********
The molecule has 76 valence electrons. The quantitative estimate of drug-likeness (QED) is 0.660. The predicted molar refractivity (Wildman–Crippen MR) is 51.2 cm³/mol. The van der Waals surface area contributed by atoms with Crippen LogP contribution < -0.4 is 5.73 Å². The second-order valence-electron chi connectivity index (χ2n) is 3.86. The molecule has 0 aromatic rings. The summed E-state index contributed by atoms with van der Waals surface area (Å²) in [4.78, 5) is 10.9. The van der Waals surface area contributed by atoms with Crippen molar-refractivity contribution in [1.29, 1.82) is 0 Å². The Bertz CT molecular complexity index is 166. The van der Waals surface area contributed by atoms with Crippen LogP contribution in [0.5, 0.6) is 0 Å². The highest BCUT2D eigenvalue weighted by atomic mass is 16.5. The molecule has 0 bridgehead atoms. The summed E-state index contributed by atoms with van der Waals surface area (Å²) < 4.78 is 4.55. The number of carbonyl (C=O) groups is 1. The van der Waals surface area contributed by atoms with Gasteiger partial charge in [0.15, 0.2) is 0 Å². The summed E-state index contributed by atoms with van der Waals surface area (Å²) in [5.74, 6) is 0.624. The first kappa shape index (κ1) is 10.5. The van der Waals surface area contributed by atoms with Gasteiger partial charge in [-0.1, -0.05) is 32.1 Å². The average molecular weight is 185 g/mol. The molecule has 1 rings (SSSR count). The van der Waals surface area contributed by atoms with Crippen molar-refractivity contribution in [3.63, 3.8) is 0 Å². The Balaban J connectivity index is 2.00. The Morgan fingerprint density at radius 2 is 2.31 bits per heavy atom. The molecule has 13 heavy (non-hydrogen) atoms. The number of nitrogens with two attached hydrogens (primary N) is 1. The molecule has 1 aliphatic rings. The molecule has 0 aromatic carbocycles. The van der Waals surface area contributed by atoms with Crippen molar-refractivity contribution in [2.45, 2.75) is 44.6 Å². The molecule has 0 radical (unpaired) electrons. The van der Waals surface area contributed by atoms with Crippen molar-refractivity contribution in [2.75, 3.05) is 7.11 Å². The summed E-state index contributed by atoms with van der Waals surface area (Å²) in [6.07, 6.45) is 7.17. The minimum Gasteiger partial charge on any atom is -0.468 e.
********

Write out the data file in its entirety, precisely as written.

The molecule has 76 valence electrons. The quantitative estimate of drug-likeness (QED) is 0.660. The predicted molar refractivity (Wildman–Crippen MR) is 51.2 cm³/mol. The van der Waals surface area contributed by atoms with Crippen LogP contribution < -0.4 is 5.73 Å². The second-order valence-electron chi connectivity index (χ2n) is 3.86. The molecule has 0 aromatic rings. The summed E-state index contributed by atoms with van der Waals surface area (Å²) in [4.78, 5) is 10.9. The van der Waals surface area contributed by atoms with Crippen molar-refractivity contribution in [1.29, 1.82) is 0 Å². The Bertz CT molecular complexity index is 166. The van der Waals surface area contributed by atoms with Crippen LogP contribution in [0.5, 0.6) is 0 Å². The highest BCUT2D eigenvalue weighted by atomic mass is 16.5. The molecule has 0 bridgehead atoms. The summed E-state index contributed by atoms with van der Waals surface area (Å²) < 4.78 is 4.55. The number of carbonyl (C=O) groups is 1. The van der Waals surface area contributed by atoms with Gasteiger partial charge in [0.15, 0.2) is 0 Å². The summed E-state index contributed by atoms with van der Waals surface area (Å²) in [5.74, 6) is 0.624. The first kappa shape index (κ1) is 10.5. The van der Waals surface area contributed by atoms with Gasteiger partial charge in [-0.1, -0.05) is 32.1 Å². The average molecular weight is 185 g/mol. The molecule has 1 rings (SSSR count). The van der Waals surface area contributed by atoms with Crippen molar-refractivity contribution in [3.63, 3.8) is 0 Å². The Balaban J connectivity index is 2.00. The Morgan fingerprint density at radius 2 is 2.31 bits per heavy atom. The molecule has 13 heavy (non-hydrogen) atoms. The number of nitrogens with two attached hydrogens (primary N) is 1. The molecule has 1 aliphatic rings. The molecule has 0 aromatic carbocycles. The van der Waals surface area contributed by atoms with Crippen molar-refractivity contribution in [2.45, 2.75) is 44.6 Å². The molecule has 0 radical (unpaired) electrons. The van der Waals surface area contributed by atoms with Crippen molar-refractivity contribution in [2.75, 3.05) is 7.11 Å². The summed E-state index contributed by atoms with van der Waals surface area (Å²) in [6.07, 6.45) is 7.17. The minimum Gasteiger partial charge on any atom is -0.468 e.